Drug addiction study offers new insight on compulsive behavior

June 25, 2012

The same neurological mechanism involved in the transition from habitual to compulsive drug use could underlie less severe, but still harmful, compulsive behaviours.

"We're trying to understand individuality in . Many people can be exposed to drugs with addictive potential, for instance, but not everyone will become addicted," explains Eric Dumont, an associate professor in the Department of Biomedical and Molecular Sciences. "We believe we've identified a mechanism that makes certain people predisposed to developing addictions, and it's possible that the same mechanism underlies many - perhaps most - compulsive behaviours."

The mechanism occurs in a reward pathway of the brain. In this pathway, the brain maintains a delicate balance between pleasure and aversion, ensuring that moment-to-moment desires and dislikes remain in sync with the biological needs of the body.

Dr. Dumont and his team found unusual activity in this pathway when modeling in rats, which exhibit a to addiction comparable to humans. They believe that the pathway's balance is prone to becoming unbalanced in a certain percentage of the population. The signal to stop an activity reverses to a green light.

The team hopes that by identifying this mechanism, and possibly others like it, they will allow researchers to better understand and monitor a range of compulsive behaviours. Accordingly, Dr. Dumont's team collaborates with Dr. Cella Olmstead, associate professor of Psychology at Queen's, who recently developed an of compulsive sucrose intake.

Dr. Dumont and this team were recently awarded a $520,000 operating grant from Canadian Institutes of Health Research (CIHR) to support their work for the next five years in understanding the neurological processes behind addiction behaviour.

Explore further: Sweet temptation: Brain signals amplify desire for sugary treats

Related Stories

Sweet temptation: Brain signals amplify desire for sugary treats

June 14, 2011
(Medical Xpress) -- The next time you are craving sweets, blame it on your brain. The brain receiving amplified signals can trigger an intense desire to satisfy a sweet tooth with sugary foods, a new University of Michigan ...

Recommended for you

Trying to get sober? NIH offers tool to help find good care

October 3, 2017
The phone calls come—from fellow scientists and desperate strangers—with a single question for the alcohol chief at the National Institutes of Health: Where can my loved one find good care to get sober?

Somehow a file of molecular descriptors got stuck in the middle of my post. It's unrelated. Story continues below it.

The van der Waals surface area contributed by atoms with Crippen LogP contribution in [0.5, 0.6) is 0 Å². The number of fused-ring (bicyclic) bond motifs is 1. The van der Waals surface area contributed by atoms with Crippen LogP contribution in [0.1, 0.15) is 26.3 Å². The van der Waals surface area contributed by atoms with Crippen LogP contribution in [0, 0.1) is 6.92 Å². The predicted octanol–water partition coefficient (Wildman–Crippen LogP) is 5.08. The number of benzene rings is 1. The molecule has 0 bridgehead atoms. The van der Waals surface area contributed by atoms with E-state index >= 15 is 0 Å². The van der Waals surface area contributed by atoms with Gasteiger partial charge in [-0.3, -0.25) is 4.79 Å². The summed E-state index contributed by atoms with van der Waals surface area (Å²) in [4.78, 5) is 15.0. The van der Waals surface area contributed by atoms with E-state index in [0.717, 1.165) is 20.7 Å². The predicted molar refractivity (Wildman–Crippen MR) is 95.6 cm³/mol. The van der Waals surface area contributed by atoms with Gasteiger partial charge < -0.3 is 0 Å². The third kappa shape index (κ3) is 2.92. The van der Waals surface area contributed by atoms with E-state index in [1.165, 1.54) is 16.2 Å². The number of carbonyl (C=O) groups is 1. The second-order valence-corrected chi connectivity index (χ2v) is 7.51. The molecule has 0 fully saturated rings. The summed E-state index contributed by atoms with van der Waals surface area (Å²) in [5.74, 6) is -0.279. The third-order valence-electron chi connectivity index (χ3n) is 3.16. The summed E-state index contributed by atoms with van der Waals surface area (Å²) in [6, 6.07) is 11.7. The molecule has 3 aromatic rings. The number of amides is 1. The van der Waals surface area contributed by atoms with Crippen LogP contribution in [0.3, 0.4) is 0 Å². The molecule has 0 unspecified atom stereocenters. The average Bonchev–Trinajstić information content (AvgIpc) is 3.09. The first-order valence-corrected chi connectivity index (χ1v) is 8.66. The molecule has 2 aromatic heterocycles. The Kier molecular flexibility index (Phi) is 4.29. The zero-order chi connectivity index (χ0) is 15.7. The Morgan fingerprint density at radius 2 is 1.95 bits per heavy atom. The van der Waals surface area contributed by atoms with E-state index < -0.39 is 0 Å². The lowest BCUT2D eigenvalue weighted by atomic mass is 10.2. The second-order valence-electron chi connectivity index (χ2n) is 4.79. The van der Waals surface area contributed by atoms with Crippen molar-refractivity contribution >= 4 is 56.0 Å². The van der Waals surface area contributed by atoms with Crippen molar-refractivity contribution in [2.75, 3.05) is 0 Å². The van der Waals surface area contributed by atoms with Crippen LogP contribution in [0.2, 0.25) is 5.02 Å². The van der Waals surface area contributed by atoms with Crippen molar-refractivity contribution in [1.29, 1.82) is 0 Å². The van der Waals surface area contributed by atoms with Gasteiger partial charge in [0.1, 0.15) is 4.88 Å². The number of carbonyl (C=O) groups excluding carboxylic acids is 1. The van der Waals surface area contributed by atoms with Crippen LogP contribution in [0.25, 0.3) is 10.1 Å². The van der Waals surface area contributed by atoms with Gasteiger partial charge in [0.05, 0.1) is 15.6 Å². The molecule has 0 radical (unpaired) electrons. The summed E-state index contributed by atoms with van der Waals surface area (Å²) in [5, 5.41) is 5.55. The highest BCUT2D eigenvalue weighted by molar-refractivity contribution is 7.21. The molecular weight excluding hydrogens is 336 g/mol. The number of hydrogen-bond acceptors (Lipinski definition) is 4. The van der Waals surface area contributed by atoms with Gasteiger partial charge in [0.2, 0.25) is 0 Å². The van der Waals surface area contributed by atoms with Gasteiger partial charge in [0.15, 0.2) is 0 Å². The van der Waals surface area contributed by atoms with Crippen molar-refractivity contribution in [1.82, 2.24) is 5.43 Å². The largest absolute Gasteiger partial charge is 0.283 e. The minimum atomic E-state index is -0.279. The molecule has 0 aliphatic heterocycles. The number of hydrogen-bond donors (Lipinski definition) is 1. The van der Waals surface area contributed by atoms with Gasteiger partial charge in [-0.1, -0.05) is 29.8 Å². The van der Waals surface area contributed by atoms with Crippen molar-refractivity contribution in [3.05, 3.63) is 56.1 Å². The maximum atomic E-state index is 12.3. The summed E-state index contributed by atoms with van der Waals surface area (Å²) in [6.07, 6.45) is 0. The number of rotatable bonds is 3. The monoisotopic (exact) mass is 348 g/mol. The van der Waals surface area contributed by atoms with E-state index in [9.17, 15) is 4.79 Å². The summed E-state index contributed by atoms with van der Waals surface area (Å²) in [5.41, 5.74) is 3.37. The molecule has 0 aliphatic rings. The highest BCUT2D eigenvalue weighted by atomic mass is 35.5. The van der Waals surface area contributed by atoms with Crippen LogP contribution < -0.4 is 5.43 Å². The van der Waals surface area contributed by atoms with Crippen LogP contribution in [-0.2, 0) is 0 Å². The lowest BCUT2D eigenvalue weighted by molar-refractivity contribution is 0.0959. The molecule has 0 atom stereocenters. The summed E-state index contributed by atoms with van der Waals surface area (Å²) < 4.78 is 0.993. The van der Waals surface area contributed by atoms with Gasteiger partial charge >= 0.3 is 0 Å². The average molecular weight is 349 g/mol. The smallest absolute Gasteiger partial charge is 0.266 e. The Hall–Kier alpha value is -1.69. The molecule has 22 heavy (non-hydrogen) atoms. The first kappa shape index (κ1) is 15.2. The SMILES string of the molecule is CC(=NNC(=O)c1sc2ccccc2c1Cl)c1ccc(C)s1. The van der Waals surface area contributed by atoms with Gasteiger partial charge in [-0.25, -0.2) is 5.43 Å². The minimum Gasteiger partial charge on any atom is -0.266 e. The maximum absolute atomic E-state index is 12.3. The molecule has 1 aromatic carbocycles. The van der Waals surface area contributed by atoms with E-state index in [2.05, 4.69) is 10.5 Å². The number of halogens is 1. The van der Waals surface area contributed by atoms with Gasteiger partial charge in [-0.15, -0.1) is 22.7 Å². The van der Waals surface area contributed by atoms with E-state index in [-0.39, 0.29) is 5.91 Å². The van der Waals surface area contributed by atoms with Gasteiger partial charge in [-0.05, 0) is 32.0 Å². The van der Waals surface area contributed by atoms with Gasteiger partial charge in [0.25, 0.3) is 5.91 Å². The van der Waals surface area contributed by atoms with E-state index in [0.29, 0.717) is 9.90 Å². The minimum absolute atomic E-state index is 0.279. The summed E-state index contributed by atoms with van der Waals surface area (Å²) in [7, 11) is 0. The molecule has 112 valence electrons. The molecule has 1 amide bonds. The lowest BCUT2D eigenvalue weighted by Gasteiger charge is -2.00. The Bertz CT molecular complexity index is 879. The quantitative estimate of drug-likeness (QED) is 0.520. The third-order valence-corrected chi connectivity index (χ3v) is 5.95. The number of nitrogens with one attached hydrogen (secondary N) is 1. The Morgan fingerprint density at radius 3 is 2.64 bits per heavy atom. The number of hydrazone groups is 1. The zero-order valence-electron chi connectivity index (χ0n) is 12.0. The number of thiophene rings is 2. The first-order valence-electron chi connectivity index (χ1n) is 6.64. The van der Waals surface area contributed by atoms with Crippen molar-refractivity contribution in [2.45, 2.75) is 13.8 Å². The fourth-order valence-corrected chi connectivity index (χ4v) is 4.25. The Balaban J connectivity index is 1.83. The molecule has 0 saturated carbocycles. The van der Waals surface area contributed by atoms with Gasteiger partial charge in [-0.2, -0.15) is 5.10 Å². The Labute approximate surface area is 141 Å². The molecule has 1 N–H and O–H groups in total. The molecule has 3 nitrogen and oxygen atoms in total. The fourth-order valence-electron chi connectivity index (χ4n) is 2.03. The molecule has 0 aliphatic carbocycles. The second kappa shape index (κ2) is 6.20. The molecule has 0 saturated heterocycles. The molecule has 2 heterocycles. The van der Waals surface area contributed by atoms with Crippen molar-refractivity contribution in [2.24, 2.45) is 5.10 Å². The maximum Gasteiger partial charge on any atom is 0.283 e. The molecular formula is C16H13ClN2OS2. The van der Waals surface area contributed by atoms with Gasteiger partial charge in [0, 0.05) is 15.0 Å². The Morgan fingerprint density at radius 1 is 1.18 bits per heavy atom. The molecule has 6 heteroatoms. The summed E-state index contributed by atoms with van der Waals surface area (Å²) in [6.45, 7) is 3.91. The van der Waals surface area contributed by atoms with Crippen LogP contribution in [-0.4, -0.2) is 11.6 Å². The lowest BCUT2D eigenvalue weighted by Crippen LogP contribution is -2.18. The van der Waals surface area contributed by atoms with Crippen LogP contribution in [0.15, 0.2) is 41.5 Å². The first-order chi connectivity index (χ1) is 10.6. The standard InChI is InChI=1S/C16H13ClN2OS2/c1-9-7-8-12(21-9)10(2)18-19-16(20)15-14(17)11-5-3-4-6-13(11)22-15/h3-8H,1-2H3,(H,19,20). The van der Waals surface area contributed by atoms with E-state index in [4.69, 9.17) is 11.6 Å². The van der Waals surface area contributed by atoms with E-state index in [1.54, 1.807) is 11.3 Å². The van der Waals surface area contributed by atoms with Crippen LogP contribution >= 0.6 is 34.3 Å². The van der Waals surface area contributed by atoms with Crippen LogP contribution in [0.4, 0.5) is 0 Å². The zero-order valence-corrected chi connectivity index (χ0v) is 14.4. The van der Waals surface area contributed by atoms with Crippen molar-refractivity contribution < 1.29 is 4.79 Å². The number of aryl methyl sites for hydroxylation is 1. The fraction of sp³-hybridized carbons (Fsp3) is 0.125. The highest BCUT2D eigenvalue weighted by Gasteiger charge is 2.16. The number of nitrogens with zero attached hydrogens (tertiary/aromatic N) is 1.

Medical students need training to prescribe medical marijuana

September 15, 2017
Although 29 states and the District of Columbia allow marijuana use for medical purposes, few medical students are being trained how to prescribe the drug. Researchers at Washington University School of Medicine in St. Louis ...

Protein links alcohol abuse and changes in brain's reward center

September 8, 2017
When given access to alcohol, over time mice develop a pattern similar to what we would call "problem drinking" in people, but the brain mechanisms that drive this shift have been unclear. Now a team of UC San Francisco researchers ...

11 minutes of mindfulness training helps drinkers cut back

August 24, 2017
Brief training in mindfulness strategies could help heavy drinkers start to cut back on alcohol consumption, finds a new UCL study.

Marijuana use amongst youth stable, but substance abuse admissions up

August 15, 2017
While marijuana use amongst youth remains stable, youth admission to substance abuse treatment facilities has increased, according to new research from Binghamton University, State University of New York.

Report reveals underground US haven for heroin, drug users

August 8, 2017
A safe haven where drug users inject themselves with heroin and other drugs has been quietly operating in the United States for the past three years, a report reveals.

0 comments

Please sign in to add a comment. Registration is free, and takes less than a minute. Read more

Click here to reset your password.
Sign in to get notified via email when new comments are made.